Psychological services in nursing homes

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"If I can stop just a small part of their suffering by helping others to understand the illness from my viewpoint, then all my efforts will not be in vain." ~ Karen Severson, M.D.

Karen Severson, M.D., gives us invaluable insight into dementia with her psychology background as well as her desire to care for families. This book intertwines mental health, nursing homes, and family coping to provide support and understanding of dementia care. She appropriately utilizes humor, so the novel is not emotionally taunting. She also provides stories of her own personal life and experiences to relate to her readers. Severson cares tremendously about her patients and the families, as everyone suffers. Her book finally creates a conversation about grandparents, dementia, how to help, and how to cope.

Book overview:

Karen Severson, M.D., has spent the last twenty years as a Geriatric Psychiatrist wandering the halls of those dreaded destinations called nursing homes. She became mentally exhausted from watching people with Alzheimer's disease decline and suffer. She wrote about the unnecessary suffering caused by doctors, nurses, and families who are on totally different pages regarding end-of-life issues. She realized doctors tend to avoid these conversations and families can remain in extended denial of dementia.

This book is intended to help families understand dementia and its associated behaviors in a down to earth manner. Dr. Severson uses a great deal of humor as not to scare people from the subject. She also discusses several other important issues, but mainly how we can better allow families to learn to let go of those with end-stage illness. Dr. Severson hopes to prevent unnecessary and potentially harmful medical interventions as well as allow more geriatric patients to die in peace.

Book review:

"I know, I know, a 5 star rating looks fake. I can assure you I really recommend this book. I wish it had been available to me when I was the primary caregiver for my mother. It's like Karen Severson has read my mind or diary, she touches on so many of the concerns and questions I encountered during my tenure. She writes from years of clinical and professional experience, but it's conversational rather than lecture. I could see this book as a reference right alongside The 36-Hour Day. If your Alzheimer's Organization has a book discussion group, or a reading list, I would definitely include Look, I shrank Grandma as a selection. This reference is practical, relatable, hopeful and empowering. I will definitely advocate for this book as I appreciate the care and clarity with which it is delivered. I think that what I appreciated most was that she didn't sugarcoat the expectations and the progression of the disease. Her section on end-of-life decisions is sooooo necessary to so many families."

~ Janet, five-star customer review on Amazon

 

About the author:

 

Karen Severson, M.D., is a geriatric psychiatrist with a passion for the elderly. After spending 20 years in nursing homes, she felt the need to write about what she saw in hopes of helping others. Severson used humor to survive the experience and felt her book needed to include that same humor as well. If she did not learn to laugh, then she would have cried. Severson tries to create a conversation between caregivers and nursing home staff; the goal is to improve dementia care for everyone. This book is the catalyst to start this overdue conversation between both sides.

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by Karen Severson, M.D.

SUNBURY PRESS

Trade Paperback - 6 x 9 x .5

9781620067529

144 Pages

PSYCHOLOGY / Developmental / Adulthood & Aging

FAMILY & RELATIONSHIPS / Eldercare

 

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Life on the front lines in Vietnam — 50 years ago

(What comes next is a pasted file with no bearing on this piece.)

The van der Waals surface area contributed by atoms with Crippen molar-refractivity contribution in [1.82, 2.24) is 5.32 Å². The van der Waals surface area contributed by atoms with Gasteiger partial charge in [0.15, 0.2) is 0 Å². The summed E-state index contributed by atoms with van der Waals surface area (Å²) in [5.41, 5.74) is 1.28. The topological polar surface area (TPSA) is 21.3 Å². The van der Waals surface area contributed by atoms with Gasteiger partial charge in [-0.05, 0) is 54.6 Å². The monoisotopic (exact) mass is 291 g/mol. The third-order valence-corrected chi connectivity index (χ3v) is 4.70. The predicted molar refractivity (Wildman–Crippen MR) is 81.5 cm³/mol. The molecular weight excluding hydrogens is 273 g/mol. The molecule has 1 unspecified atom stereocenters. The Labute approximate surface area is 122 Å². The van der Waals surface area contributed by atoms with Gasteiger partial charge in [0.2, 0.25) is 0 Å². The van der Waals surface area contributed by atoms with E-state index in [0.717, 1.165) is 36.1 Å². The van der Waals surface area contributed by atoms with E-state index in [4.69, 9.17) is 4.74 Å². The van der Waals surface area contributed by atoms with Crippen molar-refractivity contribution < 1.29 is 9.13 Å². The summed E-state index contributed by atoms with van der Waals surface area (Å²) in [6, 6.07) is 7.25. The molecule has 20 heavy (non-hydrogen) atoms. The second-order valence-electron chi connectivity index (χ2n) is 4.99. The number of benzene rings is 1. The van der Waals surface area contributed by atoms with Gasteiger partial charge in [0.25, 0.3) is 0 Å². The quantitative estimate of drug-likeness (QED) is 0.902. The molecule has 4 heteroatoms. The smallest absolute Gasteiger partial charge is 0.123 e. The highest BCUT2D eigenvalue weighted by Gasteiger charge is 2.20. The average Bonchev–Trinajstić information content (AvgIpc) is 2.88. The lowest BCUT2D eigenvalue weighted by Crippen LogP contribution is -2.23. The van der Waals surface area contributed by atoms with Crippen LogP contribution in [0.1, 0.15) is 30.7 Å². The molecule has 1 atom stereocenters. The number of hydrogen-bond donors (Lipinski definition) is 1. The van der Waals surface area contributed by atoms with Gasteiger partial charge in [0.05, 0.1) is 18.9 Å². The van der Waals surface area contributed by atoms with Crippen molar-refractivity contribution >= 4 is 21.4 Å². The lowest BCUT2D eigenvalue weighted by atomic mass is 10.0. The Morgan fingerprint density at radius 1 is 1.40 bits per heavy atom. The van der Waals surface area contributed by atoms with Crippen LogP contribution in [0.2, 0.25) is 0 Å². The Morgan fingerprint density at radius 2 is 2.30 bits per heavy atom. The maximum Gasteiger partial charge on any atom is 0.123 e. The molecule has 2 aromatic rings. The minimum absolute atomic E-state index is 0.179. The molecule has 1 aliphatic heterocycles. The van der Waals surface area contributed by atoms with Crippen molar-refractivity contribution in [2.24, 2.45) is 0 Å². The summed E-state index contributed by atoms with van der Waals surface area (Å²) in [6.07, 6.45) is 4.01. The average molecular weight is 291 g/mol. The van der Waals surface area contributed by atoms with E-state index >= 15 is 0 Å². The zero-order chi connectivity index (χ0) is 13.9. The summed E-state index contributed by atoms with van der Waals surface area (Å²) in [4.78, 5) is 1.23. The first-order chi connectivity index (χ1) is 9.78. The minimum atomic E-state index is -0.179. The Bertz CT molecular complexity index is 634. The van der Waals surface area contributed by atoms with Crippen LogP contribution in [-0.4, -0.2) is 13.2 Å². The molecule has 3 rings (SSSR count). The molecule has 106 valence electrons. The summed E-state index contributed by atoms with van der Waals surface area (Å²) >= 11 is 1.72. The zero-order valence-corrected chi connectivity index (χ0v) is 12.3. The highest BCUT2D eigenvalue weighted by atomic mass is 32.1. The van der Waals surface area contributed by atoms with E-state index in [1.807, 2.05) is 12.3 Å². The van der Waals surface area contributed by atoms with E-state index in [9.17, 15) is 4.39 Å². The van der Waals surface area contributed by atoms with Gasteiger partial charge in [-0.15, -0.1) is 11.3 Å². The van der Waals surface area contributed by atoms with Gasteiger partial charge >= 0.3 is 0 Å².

"What you read in these pages is what I remember-- every day."

~ Charles Kniffen, author

 

Charles Kniffen's true story reveals the lasting hardships and struggles of combat, even fifty years later. Seven months of combat in Vietnam transformed to hurtful, unforgettable effects for Kniffen and his loved ones. Post-Traumatic Stress Disorder, PTSD, can rule Kniffen's life. Now, he reveals this unfair ruling through Fifty Years in a Foxhole.

Book overview:

Fifty Years in a Foxhole is an episodic account of the author's seven months in combat in Vietnam. He and his platoon were in several major engagements including the Battle of the Hills and Operation Utah. The main focus of these operations are the lives of the marines and attrition through action and "friendly fire" as they endure these pointless dangers.

Each chapter contains two parts, and the second part is about the author's fifty years of living with undiagnosed PTSD. He struggled to find a way to live in the thrall of the existential elan he developed in combat while insisting that this edgy verve could be enjoyed without the constant threat of fear, violence, and death. It explores PTSD from a new perspective, more as a shared betrayal with many other people in our society.

Book review:

"Charles Kniffen is a natural writer - the words just flow. Intense, to be sure, but also compelling. He tells the story of his time in Vietnam, and what followed that time. They say "war is hell" but just because the war ends does not mean the warriors can ever come home, at least not as the same person. If I say any more I'll say too much, and not as well as Kniffen does."

~ John D. Rule, Amazon Customer

 

About the author:

Charles Kniffen is a combat wounded veteran of the Vietnam war. He obtained a GED while serving in the Marine Corps and earned a Master's Degree in Philosophy from Uconn. Previous to his college education, Charles worked as a truck driver, a milkman, and a herdsman on a New England dairy farm. He was employed as a Mental Health Worker, a Licensed Social Worker, and a Vocational Rehabilitation Counselor in Albuquerque, NM. The uncontested high point in his job-hopping, entry-level career was working with autistic children to write, develop, and produce a series of puppet plays.

Charles attends a Combat Veteran's group in Machias, ME and has been an all-season solo kayaker for two decades, plying the North Atlantic from Spring Point to the Bay of Fundy. He and his wife, Rhonda Welcome are the co-owners of Turtle Dance Totems, a sea-junk assemblage art studio and they are leading a community project to recover and re-articulate the skeleton of a 55' finback whale buried in the mud flats of Mowry Beach, Lubec, Maine.

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by Charles Kniffen

SUNBURY PRESS

Trade paperback - 6 x 9 x .8

9781620061602

265 Pages

BIOGRAPHY & AUTOBIOGRAPHY / Military

HISTORY / Military / Vietnam War

HISTORY / United States / 20th Century

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An unlikely love story set during the final collapse of medieval Islamic Spain

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"Extensively researched and beautifully written, Cressler's novel leads us into an exotic world of love, ghosts, intrigue, and betrayal. A must-read for all lovers of historical fiction." - Joan Fallon, author of the Al-Andalus Series